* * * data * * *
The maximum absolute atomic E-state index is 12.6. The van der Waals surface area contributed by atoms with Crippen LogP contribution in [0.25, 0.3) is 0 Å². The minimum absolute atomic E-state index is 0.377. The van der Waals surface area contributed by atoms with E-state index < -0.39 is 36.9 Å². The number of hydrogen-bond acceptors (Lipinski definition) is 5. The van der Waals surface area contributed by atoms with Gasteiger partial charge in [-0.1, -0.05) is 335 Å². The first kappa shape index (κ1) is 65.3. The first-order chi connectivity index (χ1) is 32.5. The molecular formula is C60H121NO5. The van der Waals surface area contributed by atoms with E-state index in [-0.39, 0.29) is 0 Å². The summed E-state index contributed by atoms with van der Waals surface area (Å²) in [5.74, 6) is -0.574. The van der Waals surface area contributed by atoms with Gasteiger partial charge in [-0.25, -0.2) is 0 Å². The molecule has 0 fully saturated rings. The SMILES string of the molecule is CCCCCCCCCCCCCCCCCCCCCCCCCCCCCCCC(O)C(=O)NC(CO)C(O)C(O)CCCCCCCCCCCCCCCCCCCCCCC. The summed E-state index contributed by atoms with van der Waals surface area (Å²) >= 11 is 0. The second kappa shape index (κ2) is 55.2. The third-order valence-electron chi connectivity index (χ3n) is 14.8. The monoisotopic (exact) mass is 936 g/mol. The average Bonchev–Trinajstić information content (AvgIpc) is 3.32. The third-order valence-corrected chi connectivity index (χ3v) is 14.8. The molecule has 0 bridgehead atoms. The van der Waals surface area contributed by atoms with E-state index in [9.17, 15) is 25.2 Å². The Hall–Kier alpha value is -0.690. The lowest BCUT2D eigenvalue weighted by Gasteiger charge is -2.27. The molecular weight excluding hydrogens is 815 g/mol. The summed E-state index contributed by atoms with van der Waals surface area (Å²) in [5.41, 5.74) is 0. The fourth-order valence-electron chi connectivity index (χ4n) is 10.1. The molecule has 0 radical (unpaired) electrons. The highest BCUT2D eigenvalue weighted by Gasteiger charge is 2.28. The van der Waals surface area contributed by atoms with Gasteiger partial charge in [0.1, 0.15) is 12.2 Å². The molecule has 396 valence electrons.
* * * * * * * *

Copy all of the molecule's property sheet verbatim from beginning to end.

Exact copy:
The maximum absolute atomic E-state index is 12.6. The van der Waals surface area contributed by atoms with Crippen LogP contribution in [0.25, 0.3) is 0 Å². The minimum absolute atomic E-state index is 0.377. The van der Waals surface area contributed by atoms with E-state index < -0.39 is 36.9 Å². The number of hydrogen-bond acceptors (Lipinski definition) is 5. The van der Waals surface area contributed by atoms with Gasteiger partial charge in [-0.1, -0.05) is 335 Å². The first kappa shape index (κ1) is 65.3. The first-order chi connectivity index (χ1) is 32.5. The molecular formula is C60H121NO5. The van der Waals surface area contributed by atoms with E-state index in [-0.39, 0.29) is 0 Å². The summed E-state index contributed by atoms with van der Waals surface area (Å²) in [5.74, 6) is -0.574. The van der Waals surface area contributed by atoms with Gasteiger partial charge in [-0.25, -0.2) is 0 Å². The molecule has 0 fully saturated rings. The SMILES string of the molecule is CCCCCCCCCCCCCCCCCCCCCCCCCCCCCCCC(O)C(=O)NC(CO)C(O)C(O)CCCCCCCCCCCCCCCCCCCCCCC. The summed E-state index contributed by atoms with van der Waals surface area (Å²) >= 11 is 0. The second kappa shape index (κ2) is 55.2. The third-order valence-electron chi connectivity index (χ3n) is 14.8. The monoisotopic (exact) mass is 936 g/mol. The average Bonchev–Trinajstić information content (AvgIpc) is 3.32. The third-order valence-corrected chi connectivity index (χ3v) is 14.8. The molecule has 0 bridgehead atoms. The van der Waals surface area contributed by atoms with E-state index in [9.17, 15) is 25.2 Å². The Hall–Kier alpha value is -0.690. The lowest BCUT2D eigenvalue weighted by Gasteiger charge is -2.27. The molecular weight excluding hydrogens is 815 g/mol. The summed E-state index contributed by atoms with van der Waals surface area (Å²) in [5.41, 5.74) is 0. The fourth-order valence-electron chi connectivity index (χ4n) is 10.1. The molecule has 0 radical (unpaired) electrons. The highest BCUT2D eigenvalue weighted by Gasteiger charge is 2.28. The van der Waals surface area contributed by atoms with Gasteiger partial charge in [0.1, 0.15) is 12.2 Å². The molecule has 396 valence electrons.